Education Funding

Funding Level Divides Legislators, Districts

By Andrew Trotter — June 12, 2007 1 min read
  • Save to favorites
  • Print

The following offers highlights of the recent legislative sessions. Precollegiate enrollment figures are based on fall 2006 data reported by state officials for public elementary and secondary schools. The figures for precollegiate education spending do not include federal flow-through funds, unless noted.

South Dakota

Increases in school funding by the South Dakota legislature this winter did little to dampen complaints by school districts that education remains underfunded in the state.

Gov. Michael Rounds
Republican
Senate:
15 Democrats
20 Republicans
House:
20 Democrats
50 Republicans
Enrollment:
120,278

Though lawmakers hiked the state’s formula aid for schools by $23.7 million, a 3.8 percent increase, for fiscal 2008, education groups argued that the actual increase will be lower because the legislature did not renew $6.5 million in “one-time” budget money that it gave to school districts last year.

They point out that the state’s teachers are paid the least in the nation—$34,039 on average, compared with the national average of $47,602—according to a national salary survey released by the American Federation of Teachers in March.

About 70 school districts are suing the state, contending that its funding system is inadequate and violates the state constitution.

For 2008, the K-12 budget totals $386.8 million, or 34 percent of the overall state budget of $1.14 billion.

In addition to the state formula, the budget includes other special funding that legislators directed toward K-12 education in the 2007 legislative session, which ended in mid-March, such as a matching program for teacher-compensation assistance, proposed by Gov. Michael Rounds, a Republican, and authorized at $4 million annually for five years. Eligible purposes include signing bonuses or compensating teachers for attending professional-development programs or working on the curriculum.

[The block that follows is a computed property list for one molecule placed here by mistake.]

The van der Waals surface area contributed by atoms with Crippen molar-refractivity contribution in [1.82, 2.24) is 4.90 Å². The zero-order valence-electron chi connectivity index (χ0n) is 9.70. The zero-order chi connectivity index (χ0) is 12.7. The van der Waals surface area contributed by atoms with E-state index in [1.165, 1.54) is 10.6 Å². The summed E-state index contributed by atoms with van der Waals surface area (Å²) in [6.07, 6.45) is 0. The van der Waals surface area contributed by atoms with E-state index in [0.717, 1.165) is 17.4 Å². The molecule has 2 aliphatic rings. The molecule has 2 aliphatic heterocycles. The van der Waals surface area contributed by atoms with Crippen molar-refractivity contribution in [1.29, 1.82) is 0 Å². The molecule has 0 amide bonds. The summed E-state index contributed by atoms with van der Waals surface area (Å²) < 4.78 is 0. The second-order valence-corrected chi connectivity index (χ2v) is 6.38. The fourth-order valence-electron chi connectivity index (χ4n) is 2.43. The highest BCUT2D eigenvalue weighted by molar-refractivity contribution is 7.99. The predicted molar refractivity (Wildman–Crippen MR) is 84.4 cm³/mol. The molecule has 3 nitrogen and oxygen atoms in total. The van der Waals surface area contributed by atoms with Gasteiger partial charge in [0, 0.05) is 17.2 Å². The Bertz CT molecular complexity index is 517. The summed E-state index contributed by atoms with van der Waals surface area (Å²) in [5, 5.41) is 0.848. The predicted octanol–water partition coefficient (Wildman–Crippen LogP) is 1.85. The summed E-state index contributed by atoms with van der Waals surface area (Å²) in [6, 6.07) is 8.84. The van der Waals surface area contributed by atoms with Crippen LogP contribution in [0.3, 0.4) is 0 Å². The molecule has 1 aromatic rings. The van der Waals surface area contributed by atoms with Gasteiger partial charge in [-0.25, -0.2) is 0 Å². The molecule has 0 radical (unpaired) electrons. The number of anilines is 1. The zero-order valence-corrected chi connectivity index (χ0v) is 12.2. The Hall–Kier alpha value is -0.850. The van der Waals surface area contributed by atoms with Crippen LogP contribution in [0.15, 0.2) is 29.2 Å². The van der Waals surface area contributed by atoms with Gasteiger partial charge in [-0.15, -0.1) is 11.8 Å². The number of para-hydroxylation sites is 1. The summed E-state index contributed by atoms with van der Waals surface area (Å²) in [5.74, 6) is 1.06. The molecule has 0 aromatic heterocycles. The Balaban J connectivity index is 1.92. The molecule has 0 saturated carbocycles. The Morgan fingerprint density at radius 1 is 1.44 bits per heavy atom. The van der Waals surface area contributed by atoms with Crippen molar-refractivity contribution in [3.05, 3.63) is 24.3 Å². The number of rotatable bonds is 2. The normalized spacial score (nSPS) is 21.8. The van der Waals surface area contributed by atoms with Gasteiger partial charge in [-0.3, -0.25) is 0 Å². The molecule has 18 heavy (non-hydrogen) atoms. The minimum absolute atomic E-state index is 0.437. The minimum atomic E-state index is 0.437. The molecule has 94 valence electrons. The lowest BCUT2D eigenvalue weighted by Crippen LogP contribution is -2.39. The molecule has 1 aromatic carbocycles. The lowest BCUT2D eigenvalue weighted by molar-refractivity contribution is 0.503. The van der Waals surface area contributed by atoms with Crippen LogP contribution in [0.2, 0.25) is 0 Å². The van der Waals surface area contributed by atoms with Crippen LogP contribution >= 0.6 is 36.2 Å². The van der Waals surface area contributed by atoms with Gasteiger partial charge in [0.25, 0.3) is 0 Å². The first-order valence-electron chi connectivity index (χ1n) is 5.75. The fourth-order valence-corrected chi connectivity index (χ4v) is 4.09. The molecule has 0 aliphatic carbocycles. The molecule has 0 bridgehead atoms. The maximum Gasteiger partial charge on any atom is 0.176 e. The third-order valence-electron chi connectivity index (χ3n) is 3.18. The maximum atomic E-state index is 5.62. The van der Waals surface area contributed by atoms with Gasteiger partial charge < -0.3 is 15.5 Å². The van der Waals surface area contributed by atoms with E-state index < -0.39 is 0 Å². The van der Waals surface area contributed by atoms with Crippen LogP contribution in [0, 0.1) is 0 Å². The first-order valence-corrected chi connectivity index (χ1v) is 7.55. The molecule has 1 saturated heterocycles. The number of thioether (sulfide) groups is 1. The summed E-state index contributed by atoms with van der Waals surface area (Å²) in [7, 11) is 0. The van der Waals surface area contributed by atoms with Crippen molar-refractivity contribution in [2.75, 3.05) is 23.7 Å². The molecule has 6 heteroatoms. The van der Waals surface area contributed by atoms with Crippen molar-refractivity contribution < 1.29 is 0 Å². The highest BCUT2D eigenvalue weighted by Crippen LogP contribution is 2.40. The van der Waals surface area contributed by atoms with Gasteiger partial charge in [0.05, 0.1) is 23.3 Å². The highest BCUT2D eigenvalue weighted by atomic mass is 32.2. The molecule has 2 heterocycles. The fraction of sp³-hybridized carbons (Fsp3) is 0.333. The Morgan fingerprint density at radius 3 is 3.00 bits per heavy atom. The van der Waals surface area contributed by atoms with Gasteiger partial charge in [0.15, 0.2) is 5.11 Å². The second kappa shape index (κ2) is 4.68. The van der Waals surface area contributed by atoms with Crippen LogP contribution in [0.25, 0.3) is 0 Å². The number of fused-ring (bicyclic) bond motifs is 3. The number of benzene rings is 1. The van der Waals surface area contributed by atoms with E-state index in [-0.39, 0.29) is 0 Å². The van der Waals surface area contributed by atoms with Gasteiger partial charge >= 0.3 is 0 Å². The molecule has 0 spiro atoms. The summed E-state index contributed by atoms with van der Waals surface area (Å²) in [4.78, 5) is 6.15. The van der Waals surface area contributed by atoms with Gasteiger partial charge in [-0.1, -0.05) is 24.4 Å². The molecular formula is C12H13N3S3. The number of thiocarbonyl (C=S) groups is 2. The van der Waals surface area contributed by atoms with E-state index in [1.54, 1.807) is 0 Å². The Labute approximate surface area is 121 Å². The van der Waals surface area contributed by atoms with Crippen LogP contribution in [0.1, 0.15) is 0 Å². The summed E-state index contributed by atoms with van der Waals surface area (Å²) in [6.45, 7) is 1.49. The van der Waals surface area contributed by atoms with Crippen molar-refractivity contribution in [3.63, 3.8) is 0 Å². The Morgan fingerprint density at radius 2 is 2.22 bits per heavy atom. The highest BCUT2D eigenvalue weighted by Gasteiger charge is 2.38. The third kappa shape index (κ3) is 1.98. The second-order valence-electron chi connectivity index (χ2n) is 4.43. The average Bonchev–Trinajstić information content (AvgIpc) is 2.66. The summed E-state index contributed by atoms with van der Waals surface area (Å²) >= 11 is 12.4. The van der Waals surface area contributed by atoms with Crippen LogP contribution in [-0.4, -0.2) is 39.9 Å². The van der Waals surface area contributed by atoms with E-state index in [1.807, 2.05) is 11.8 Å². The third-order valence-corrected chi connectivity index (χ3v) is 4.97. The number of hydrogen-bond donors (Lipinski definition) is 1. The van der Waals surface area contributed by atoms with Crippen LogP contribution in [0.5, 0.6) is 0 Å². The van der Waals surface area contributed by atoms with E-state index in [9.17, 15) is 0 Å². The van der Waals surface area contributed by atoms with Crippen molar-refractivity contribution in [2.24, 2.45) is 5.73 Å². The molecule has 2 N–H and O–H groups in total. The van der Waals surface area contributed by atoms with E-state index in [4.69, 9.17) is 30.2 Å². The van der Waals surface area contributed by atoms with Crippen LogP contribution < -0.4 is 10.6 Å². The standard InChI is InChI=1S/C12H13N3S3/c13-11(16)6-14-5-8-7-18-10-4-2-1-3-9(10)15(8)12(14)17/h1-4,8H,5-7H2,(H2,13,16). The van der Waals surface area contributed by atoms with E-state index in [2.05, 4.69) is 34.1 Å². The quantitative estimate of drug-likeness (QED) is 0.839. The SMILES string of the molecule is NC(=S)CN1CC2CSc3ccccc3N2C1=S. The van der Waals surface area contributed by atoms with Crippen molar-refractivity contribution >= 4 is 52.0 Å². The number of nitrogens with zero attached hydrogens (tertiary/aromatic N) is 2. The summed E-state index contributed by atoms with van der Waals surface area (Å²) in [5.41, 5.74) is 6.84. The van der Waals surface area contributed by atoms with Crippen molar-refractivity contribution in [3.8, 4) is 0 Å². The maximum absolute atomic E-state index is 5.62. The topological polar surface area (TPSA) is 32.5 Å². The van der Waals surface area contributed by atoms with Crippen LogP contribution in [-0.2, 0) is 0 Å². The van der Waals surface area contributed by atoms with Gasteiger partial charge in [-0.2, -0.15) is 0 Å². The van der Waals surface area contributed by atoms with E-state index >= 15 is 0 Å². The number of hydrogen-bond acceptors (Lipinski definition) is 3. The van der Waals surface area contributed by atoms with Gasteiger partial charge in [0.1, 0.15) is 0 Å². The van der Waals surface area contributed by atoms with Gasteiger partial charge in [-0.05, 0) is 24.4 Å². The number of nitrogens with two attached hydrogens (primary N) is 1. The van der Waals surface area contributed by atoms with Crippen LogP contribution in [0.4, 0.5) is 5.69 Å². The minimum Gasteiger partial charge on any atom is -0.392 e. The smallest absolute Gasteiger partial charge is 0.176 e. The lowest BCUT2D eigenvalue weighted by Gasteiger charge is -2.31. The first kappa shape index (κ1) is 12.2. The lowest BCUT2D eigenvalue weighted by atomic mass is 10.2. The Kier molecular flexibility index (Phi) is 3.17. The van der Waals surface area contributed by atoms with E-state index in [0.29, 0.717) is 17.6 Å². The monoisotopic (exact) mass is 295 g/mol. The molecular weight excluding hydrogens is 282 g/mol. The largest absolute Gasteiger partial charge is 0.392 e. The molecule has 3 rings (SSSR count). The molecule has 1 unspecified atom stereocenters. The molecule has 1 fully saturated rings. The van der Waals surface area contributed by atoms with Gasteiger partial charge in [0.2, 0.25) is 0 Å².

Gov. Rounds also approved a measure requiring consolidation of school districts in 2009 that do not enroll a minimum of 100 students, with exceptions for districts in “sparse” areas.

Another bill backed by Gov. Rounds requires students to stay in school until age 18, unless they have graduated from high school.

Lawmakers also approved the creation of a state virtual school, which will offer school districts and students more than 60 classes by next fall.

See Also

See other stories on education issues in South Dakota. See data on South Dakota’s public school system.

For more stories on this topic see Finance.

Related Tags:

A version of this article appeared in the June 13, 2007 edition of Education Week

Events

Budget & Finance Webinar Staffing Schools After ESSER: What School and District Leaders Need to Know
Join our newsroom for insights on investing in critical student support positions as pandemic funds expire.
This content is provided by our sponsor. It is not written by and does not necessarily reflect the views of Education Week's editorial staff.
Sponsor